Regulation and the Evolution of the Global Telecommunications Industry
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Regulation and the Evolution of the Global Telecommunications Industry

Edited by Anastassios Gentzoglanis and Anders Henten

After decades of liberalization of the telecommunications industry around the world and technological convergence that allows for increasing competition, sector-specific regulation of telecommunications has been on the decline. As a result, the telecommunications industry stands in the middle of a debate that calls for either a total deregulation of access to broadband infrastructures or a separation of infrastructure from service delivery. This book proposes new approaches to dealing with the current and future issues of regulation of telecommunication markets on both a regional and a global scale.
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Chapter 3: Access Regulation versus Infrastructure Investment: Important Lessons from Australia

Martyn Taylor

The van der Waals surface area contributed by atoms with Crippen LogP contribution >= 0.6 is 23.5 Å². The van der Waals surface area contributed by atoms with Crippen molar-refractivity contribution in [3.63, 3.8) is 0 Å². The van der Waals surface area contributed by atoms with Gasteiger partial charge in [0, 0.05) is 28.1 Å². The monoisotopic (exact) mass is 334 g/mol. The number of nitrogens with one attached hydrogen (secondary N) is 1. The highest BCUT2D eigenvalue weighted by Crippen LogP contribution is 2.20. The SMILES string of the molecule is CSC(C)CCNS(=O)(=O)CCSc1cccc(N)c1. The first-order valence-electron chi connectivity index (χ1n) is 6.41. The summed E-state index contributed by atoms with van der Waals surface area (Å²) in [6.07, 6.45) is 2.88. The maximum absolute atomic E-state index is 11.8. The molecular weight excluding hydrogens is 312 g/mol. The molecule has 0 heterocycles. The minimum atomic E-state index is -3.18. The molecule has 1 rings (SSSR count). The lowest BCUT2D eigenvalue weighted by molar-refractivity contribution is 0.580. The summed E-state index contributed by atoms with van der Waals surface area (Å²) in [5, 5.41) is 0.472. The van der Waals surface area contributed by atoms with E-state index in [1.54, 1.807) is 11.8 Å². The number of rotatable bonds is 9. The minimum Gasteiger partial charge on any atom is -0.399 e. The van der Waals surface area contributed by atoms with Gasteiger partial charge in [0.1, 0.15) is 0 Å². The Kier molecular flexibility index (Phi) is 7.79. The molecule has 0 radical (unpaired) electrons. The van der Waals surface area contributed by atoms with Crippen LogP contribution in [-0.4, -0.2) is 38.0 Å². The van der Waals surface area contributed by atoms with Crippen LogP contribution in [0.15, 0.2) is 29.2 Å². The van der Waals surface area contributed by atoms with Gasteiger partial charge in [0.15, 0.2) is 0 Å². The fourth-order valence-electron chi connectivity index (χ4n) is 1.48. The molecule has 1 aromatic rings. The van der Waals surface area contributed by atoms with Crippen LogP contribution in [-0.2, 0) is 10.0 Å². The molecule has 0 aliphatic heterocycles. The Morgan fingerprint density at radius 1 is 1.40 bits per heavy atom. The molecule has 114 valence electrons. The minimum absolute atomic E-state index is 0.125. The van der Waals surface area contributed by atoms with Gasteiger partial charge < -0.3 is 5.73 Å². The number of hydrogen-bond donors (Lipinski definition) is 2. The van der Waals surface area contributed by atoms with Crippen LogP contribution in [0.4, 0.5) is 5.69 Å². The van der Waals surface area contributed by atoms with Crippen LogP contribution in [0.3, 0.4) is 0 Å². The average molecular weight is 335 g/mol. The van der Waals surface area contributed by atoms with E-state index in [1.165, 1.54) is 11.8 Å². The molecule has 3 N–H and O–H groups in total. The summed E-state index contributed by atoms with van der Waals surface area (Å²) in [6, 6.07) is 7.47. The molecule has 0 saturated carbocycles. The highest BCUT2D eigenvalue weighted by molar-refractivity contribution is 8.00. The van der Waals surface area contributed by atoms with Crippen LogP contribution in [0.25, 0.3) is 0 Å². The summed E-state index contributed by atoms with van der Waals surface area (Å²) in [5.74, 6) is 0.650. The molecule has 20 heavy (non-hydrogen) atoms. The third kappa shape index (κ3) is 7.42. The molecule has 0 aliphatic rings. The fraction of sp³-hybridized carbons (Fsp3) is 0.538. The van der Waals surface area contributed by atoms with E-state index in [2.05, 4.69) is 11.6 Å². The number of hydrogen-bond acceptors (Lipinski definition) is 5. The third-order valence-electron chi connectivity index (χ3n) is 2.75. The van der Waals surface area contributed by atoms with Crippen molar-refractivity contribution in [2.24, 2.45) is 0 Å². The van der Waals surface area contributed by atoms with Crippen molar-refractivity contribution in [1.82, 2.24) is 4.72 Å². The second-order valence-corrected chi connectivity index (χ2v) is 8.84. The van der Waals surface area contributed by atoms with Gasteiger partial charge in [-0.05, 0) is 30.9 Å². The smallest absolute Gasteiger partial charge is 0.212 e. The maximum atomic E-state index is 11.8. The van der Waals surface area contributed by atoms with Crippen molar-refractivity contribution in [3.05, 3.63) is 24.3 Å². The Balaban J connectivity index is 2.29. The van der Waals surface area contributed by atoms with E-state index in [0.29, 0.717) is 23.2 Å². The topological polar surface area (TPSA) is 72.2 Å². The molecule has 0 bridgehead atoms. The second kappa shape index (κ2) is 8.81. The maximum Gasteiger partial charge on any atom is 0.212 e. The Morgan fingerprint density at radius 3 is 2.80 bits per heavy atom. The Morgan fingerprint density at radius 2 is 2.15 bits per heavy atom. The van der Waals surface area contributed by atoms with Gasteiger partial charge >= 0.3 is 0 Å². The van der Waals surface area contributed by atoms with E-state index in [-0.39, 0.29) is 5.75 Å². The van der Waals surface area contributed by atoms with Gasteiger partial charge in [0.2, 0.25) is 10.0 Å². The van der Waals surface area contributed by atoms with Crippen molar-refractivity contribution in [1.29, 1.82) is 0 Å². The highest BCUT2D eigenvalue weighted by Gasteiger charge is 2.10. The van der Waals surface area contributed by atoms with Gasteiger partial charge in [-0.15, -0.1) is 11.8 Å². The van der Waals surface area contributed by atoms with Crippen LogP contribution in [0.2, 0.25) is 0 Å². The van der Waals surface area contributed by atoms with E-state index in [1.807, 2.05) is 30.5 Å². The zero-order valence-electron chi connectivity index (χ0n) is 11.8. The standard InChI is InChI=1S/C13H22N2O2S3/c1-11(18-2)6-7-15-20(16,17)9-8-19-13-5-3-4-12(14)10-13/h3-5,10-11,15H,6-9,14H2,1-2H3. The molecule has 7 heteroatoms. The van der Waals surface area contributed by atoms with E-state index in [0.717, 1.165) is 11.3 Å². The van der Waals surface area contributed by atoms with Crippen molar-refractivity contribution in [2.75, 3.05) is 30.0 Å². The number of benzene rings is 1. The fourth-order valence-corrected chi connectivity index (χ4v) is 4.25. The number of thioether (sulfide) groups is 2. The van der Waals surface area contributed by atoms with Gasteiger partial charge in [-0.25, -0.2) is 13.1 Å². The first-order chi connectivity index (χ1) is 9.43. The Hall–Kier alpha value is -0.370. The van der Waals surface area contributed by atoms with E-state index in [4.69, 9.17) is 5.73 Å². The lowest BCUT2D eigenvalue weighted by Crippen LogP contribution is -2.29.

1 Martyn Taylor INTRODUCTION 3.1 A key focus of increasing concern in telecommunications regulatory policy is the impact of access regulation on the long-term incentives for new infrastructure investment. This chapter analyses the theory and practice behind the regulation versus investment debate and makes a series of key policy recommendations. Importantly, many jurisdictions have not yet struck an appropriate balance, particularly in circumstances where substantial investment in next generation networks is now required. 3.2 DETERMINANTS OF TELECOMS INFRASTRUCTURE INVESTMENT The Internet is one of the most significant innovations of the twentieth century and is profoundly shaping modern society in the twenty-first century. Governments around the world are increasingly recognizing the value of Internet access, including via positive externalities that spill over into economic growth. A common policy vision among advanced industrialized nations is ubiquitous broadband Internet access. A key constraint to the supply of high-speed broadband access into the home in most countries is legacy wireline ‘last mile’ customer access network infrastructure. With the exception of new housing developments, such infrastructure in most nations typically comprises either a twisted copper pair, often many decades old and prone to quality issues; or, less commonly, a separate coaxial cable, normally as part of a hybrid fiber coaxial network initially deployed to provide cable television services. Broadband Internet access is normally provided over such infrastructure via xDSL (digital subscriber line) and DOCSIS (Data Over Cable 63 64 Regulation and the evolution of the global telecoms industry Service Interface Specification) technologies, respectively. However, both...

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